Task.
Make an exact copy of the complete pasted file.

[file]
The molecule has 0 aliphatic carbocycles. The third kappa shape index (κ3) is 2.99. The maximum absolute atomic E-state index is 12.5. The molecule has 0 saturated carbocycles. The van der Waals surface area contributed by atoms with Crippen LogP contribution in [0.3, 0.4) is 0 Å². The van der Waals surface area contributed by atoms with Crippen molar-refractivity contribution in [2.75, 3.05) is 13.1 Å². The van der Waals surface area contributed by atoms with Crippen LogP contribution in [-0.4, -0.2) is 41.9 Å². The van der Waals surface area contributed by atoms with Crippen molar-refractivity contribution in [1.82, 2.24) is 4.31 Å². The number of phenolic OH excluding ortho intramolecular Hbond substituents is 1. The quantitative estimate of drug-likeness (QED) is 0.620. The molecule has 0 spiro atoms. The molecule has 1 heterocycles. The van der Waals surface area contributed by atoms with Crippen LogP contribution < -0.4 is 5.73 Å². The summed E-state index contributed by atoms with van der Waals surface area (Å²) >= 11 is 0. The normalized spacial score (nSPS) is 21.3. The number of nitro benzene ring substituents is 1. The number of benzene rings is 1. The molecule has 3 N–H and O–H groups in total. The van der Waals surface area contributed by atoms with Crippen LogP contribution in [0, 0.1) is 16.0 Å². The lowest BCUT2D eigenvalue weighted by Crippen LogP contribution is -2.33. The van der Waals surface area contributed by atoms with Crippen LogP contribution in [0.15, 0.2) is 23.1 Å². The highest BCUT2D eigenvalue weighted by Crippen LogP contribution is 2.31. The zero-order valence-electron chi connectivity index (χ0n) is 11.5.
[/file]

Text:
The molecule has 0 aliphatic carbocycles. The third kappa shape index (κ3) is 2.99. The maximum absolute atomic E-state index is 12.5. The molecule has 0 saturated carbocycles. The van der Waals surface area contributed by atoms with Crippen LogP contribution in [0.3, 0.4) is 0 Å². The van der Waals surface area contributed by atoms with Crippen molar-refractivity contribution in [2.75, 3.05) is 13.1 Å². The van der Waals surface area contributed by atoms with Crippen LogP contribution in [-0.4, -0.2) is 41.9 Å². The van der Waals surface area contributed by atoms with Crippen molar-refractivity contribution in [1.82, 2.24) is 4.31 Å². The number of phenolic OH excluding ortho intramolecular Hbond substituents is 1. The quantitative estimate of drug-likeness (QED) is 0.620. The molecule has 0 spiro atoms. The molecule has 1 heterocycles. The van der Waals surface area contributed by atoms with Crippen LogP contribution < -0.4 is 5.73 Å². The summed E-state index contributed by atoms with van der Waals surface area (Å²) >= 11 is 0. The normalized spacial score (nSPS) is 21.3. The number of nitro benzene ring substituents is 1. The number of benzene rings is 1. The molecule has 3 N–H and O–H groups in total. The van der Waals surface area contributed by atoms with Crippen LogP contribution in [0, 0.1) is 16.0 Å². The lowest BCUT2D eigenvalue weighted by Crippen LogP contribution is -2.33. The van der Waals surface area contributed by atoms with Crippen LogP contribution in [0.15, 0.2) is 23.1 Å². The highest BCUT2D eigenvalue weighted by Crippen LogP contribution is 2.31. The zero-order valence-electron chi connectivity index (χ0n) is 11.5.